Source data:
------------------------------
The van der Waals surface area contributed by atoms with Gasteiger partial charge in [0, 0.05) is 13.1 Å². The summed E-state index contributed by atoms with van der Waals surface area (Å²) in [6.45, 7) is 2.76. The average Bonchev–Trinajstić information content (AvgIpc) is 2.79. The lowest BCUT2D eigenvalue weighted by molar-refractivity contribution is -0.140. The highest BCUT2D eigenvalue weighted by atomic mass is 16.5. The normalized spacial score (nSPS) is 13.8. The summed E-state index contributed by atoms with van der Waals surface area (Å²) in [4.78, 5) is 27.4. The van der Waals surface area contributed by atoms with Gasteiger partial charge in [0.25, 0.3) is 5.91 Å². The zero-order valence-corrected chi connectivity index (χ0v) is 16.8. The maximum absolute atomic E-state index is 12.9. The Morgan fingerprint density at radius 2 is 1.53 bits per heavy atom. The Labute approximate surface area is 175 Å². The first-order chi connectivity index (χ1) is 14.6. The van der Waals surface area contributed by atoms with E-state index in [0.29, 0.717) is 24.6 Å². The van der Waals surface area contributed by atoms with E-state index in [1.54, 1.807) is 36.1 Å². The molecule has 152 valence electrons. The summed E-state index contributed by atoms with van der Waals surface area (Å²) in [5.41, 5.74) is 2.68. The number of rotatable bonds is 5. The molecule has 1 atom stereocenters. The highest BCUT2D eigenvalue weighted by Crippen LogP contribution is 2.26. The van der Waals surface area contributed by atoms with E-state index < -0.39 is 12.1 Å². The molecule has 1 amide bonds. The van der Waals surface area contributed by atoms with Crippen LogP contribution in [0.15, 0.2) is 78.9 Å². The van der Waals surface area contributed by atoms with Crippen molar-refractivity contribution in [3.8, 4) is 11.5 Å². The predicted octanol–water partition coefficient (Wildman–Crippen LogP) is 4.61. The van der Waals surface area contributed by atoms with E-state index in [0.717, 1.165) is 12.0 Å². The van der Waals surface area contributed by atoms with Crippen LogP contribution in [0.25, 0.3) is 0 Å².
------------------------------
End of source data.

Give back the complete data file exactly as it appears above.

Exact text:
The van der Waals surface area contributed by atoms with Gasteiger partial charge in [0, 0.05) is 13.1 Å². The summed E-state index contributed by atoms with van der Waals surface area (Å²) in [6.45, 7) is 2.76. The average Bonchev–Trinajstić information content (AvgIpc) is 2.79. The lowest BCUT2D eigenvalue weighted by molar-refractivity contribution is -0.140. The highest BCUT2D eigenvalue weighted by atomic mass is 16.5. The normalized spacial score (nSPS) is 13.8. The summed E-state index contributed by atoms with van der Waals surface area (Å²) in [4.78, 5) is 27.4. The van der Waals surface area contributed by atoms with Gasteiger partial charge in [0.25, 0.3) is 5.91 Å². The zero-order valence-corrected chi connectivity index (χ0v) is 16.8. The maximum absolute atomic E-state index is 12.9. The Morgan fingerprint density at radius 2 is 1.53 bits per heavy atom. The Labute approximate surface area is 175 Å². The first-order chi connectivity index (χ1) is 14.6. The van der Waals surface area contributed by atoms with E-state index in [0.29, 0.717) is 24.6 Å². The van der Waals surface area contributed by atoms with E-state index in [1.54, 1.807) is 36.1 Å². The molecule has 152 valence electrons. The summed E-state index contributed by atoms with van der Waals surface area (Å²) in [5.41, 5.74) is 2.68. The number of rotatable bonds is 5. The molecule has 1 atom stereocenters. The highest BCUT2D eigenvalue weighted by Crippen LogP contribution is 2.26. The van der Waals surface area contributed by atoms with E-state index < -0.39 is 12.1 Å². The molecule has 1 amide bonds. The van der Waals surface area contributed by atoms with Crippen LogP contribution in [0.15, 0.2) is 78.9 Å². The van der Waals surface area contributed by atoms with Crippen molar-refractivity contribution in [3.8, 4) is 11.5 Å². The predicted octanol–water partition coefficient (Wildman–Crippen LogP) is 4.61. The van der Waals surface area contributed by atoms with E-state index in [0.717, 1.165) is 12.0 Å². The van der Waals surface area contributed by atoms with Crippen LogP contribution in [0.25, 0.3) is 0 Å².